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Glossophobia: What is it really?


I’ve always wanted to impress a good crowd but I’ve come to realize my own dread of public speaking. Standing before a crowd has never been easy… but getting the speech done, reading it a few times may help for a starter. Still, so much can go wrong should I finally approach an audience.

Recently I’ve been taking a public speaking class. It took me some time, but I am beginning to understand the real dread of public speaking. When the teacher said that public speaking is ‘the number one fear in America’, I took it for granted. Having done a few speeches before, I’m sitting there thinking, “It can’t be that bad”. But until I was called to stand before the class – that’s where the fear kicked in.

Point blank, I couldn’t understand that fear. I couldn’t understand what was so hard about standing before a small class, of about 25 people, just to tell them how I had spent my summer. Was it the speech itself? Was it because I didn’t really think much about my summer? Or was it the new faces? …Hardly recognizing the feedback that I was getting. Or was it the feeling of being judged?… the teacher seated to my right, scribbling on a piece of paper. Whatever it was. It was a catch and I was doomed. I had just flunked my first serious impromptu speech and I have nothing to make up for it.

In my mind, that’s exactly what happened. It felt really bad. But maybe I shouldn’t have.

After all, it was our first speech. And surprisingly, I didn’t do that bad. There were two realities at play here: what I felt and what my classmates actually saw. To be frank, I felt as though my feet were falling apart. I was extremely nervous. But instead, someone in the class actually thought I did well and the teacher agreed.

But what was I so afraid of? Could it be, putting myself on display, for a round of laughter? The truth is, no one wants to seem ridiculous especially in public and for me, that’s where this fear all started.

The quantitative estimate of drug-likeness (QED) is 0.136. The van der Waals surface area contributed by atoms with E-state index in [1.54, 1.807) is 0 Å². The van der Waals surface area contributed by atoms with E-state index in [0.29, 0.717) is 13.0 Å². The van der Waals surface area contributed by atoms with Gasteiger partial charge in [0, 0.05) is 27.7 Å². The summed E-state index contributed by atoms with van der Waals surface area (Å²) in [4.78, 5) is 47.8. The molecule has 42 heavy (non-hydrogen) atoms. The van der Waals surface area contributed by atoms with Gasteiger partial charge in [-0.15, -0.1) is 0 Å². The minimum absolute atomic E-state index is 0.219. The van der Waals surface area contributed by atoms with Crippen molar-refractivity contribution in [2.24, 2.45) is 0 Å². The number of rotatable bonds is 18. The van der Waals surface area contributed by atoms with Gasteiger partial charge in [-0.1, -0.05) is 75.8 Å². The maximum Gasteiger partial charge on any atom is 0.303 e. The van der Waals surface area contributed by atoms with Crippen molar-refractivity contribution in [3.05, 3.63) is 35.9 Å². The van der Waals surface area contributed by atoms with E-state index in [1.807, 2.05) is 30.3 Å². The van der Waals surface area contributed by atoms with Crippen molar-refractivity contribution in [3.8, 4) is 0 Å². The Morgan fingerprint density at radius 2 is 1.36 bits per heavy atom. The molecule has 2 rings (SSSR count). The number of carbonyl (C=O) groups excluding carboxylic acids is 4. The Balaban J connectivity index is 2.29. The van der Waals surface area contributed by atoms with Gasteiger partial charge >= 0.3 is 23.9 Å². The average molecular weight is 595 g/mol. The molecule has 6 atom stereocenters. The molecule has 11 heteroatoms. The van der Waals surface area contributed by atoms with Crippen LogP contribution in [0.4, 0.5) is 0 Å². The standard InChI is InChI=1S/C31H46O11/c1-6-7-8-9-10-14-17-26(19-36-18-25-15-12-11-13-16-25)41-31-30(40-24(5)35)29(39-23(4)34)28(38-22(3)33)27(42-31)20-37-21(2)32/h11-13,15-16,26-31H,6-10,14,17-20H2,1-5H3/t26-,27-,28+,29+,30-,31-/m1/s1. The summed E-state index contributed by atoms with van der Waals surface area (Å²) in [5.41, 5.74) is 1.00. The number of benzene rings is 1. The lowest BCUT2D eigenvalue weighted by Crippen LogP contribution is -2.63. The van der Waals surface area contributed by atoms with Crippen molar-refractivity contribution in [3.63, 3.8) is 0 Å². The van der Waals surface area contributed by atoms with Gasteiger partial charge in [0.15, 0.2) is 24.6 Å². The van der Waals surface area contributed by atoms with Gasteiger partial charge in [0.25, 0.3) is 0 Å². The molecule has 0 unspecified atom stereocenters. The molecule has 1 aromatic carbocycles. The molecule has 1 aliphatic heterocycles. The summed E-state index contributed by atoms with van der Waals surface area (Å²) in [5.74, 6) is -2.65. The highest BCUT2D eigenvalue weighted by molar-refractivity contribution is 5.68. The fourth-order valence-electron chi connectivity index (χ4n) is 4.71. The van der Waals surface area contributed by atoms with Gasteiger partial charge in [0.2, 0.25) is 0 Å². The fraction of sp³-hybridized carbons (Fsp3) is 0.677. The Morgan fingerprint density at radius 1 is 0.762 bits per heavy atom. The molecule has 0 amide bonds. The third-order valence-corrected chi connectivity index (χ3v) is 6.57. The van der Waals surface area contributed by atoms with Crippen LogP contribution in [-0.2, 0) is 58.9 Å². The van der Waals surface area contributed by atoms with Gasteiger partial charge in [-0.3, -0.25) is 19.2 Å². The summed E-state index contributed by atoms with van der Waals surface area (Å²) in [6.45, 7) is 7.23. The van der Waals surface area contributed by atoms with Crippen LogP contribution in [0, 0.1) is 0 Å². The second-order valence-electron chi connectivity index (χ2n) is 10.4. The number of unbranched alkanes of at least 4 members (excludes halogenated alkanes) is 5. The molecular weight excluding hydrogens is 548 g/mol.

I’ve always loved public speaking and I’ve always thought that a good speech could be the hallmark of my career. In every way possible, I want to make sure that if nothing else, I can give a good speech. I don’t want to think that five years later, the only thing that is holding me back, is the fear of speaking in public. I can’t let that happen.

One thing, among many other things, that I took from that class is that the fear of public speaking is not something to take for granted. Its deadly!
Mark Twain said, “It usually takes me more than three weeks to prepare a good impromptu speech.” That’s the reality and maybe that’s the real challenge, PREPARATION, if you really want to be good at public speaking. Usually, if I am asked to speak about something, it’s something that I know or should know about and can mask really well. Else, I wouldn’t put myself in the situation of talking about something that I am entirely ignorant about. Preparing yourself to deliver that ‘something’ (a topic, you name it) is crucial. I was the only one aware of the fear and nervousness that I experienced through my speech, everyone else saw my strengths. It’s hard to believe, but its true. In fact, sometimes the nervousness is what brings your strength to fruition. And maybe there is really nothing to fear but fear itself – Franklin D. Roosevelt.

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